She recently had her say via her social media page, and Nigerians have been reacting.
According to her, there is really nothing perfect about her online pictures and they only appear that way after angles and edits.
Damilola added that Nigerians shouldn’t be carried away with what they see on Instagram because the real truth is that no human is perfect.
Her words, “This picture was taken a few years ago. It didn’t make it to the gram because at the time, I had been eating like a pregnant goat and was slowly trying to exercise again. So when I saw this picture and my stomach, I was like “”Nah, this one isn’t going up”. (We all have those pictures don’t make it.)”
“Yesterday, someone said to me that I look so perfect. I took a minute to reflect on that.”
“NO human being is perfect. Even our favorite Hollywood celebrities. It’s all angles and edits. It’s the people closest to them who know the truth.I have heard some women whose mid sections have been stretched by the amazing process of motherhood, comparing their bodies to 19 year olds. How?!”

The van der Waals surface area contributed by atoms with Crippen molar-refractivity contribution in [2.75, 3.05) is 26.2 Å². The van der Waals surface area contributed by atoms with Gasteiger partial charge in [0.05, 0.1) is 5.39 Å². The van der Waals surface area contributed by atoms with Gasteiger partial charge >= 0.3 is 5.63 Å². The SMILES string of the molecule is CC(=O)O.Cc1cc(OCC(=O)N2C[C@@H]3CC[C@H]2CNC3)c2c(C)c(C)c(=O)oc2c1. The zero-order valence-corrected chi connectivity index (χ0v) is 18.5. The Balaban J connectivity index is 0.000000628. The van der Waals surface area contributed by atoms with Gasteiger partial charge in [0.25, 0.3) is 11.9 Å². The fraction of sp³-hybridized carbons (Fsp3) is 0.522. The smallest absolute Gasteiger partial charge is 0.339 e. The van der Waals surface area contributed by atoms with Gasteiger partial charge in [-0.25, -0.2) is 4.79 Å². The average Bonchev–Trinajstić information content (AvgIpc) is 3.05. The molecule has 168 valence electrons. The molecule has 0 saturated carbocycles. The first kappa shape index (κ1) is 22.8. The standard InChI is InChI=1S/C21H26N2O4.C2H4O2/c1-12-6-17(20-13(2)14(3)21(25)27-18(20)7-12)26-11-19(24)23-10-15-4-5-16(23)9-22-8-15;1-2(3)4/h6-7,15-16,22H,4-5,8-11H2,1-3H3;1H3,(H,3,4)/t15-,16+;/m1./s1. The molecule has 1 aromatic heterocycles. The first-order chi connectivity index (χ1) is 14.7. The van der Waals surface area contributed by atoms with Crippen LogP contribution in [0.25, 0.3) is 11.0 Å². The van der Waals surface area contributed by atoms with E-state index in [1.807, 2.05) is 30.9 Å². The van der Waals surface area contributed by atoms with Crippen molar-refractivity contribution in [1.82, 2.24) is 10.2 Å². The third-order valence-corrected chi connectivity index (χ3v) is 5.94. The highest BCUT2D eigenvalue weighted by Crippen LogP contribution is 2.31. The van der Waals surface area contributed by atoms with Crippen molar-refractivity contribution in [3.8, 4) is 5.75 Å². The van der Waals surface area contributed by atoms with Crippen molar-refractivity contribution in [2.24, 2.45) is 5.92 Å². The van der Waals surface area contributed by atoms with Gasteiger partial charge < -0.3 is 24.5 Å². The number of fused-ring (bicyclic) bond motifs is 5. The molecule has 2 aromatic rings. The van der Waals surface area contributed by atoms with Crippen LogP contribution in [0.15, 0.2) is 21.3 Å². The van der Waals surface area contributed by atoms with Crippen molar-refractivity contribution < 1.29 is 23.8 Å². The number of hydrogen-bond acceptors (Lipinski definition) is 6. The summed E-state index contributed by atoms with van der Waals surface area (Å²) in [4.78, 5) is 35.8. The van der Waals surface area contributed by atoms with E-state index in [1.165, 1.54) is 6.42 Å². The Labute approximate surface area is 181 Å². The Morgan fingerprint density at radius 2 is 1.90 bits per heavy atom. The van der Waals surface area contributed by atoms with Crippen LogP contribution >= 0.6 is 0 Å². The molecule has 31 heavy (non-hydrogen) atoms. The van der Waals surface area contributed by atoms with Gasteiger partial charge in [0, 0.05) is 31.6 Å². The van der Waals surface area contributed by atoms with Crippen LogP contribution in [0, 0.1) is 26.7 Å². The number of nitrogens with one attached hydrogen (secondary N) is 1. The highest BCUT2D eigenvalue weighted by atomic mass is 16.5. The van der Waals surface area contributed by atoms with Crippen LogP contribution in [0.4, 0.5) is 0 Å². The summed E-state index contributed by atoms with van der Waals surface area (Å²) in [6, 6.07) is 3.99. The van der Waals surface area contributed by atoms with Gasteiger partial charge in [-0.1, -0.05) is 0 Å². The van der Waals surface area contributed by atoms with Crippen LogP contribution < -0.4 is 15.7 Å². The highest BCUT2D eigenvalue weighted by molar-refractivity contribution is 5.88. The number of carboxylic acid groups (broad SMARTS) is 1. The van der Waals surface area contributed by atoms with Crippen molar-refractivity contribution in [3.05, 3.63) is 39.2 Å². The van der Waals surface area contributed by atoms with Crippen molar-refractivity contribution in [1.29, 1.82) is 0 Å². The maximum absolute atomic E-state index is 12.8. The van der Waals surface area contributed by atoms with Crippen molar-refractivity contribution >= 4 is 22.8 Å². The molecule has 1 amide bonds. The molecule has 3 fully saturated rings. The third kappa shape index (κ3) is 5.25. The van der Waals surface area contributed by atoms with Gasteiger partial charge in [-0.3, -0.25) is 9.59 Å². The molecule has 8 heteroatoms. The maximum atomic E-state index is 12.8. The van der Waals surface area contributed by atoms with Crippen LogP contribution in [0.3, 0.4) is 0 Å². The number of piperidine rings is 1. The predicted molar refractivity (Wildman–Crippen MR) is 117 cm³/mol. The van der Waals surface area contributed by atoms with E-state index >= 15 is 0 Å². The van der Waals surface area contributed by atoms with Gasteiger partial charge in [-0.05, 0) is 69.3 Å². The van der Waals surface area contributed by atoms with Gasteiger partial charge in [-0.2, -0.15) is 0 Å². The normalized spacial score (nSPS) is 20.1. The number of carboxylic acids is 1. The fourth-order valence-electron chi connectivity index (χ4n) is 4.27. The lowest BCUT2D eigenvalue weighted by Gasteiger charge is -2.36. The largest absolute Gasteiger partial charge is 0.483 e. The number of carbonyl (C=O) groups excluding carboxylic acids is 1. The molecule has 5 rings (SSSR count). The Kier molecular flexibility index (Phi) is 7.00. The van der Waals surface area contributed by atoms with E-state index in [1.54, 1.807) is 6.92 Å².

“Be happy and healthy. Let go of the unrealistic expectations. Focus on being a better person every day and be your own kind of beautiful.”
Nollywood is a sobriquet that originally referred to the Nigerian film industry. The origin of the term dates back to the early 2000s, traced to an article in The New York Times. Due to the history of evolving meanings and contexts, there is no clear or agreed-upon definition for the term, which has made it a subject to several controversies.
The origin of the term “Nollywood” remains unclear; Jonathan Haynes traced the earliest usage of the word to a 2002 article by Matt Steinglass in the New York Times, where it was used to describe Nigerian cinema.
Charles Igwe noted that Norimitsu Onishi also used the name in a September 2002 article he wrote for the New York Times. The term continues to be used in the media to refer to the Nigerian film industry, with its definition later assumed to be a portmanteau of the words “Nigeria” and “Hollywood”, the American major film hub.
Film-making in Nigeria is divided largely along regional, and marginally ethnic and religious lines. Thus, there are distinct film industries – each seeking to portray the concern of the particular section and ethnicity it represents. However, there is the English-language film industry which is a melting pot for filmmaking and filmmakers from most of the regional industries.
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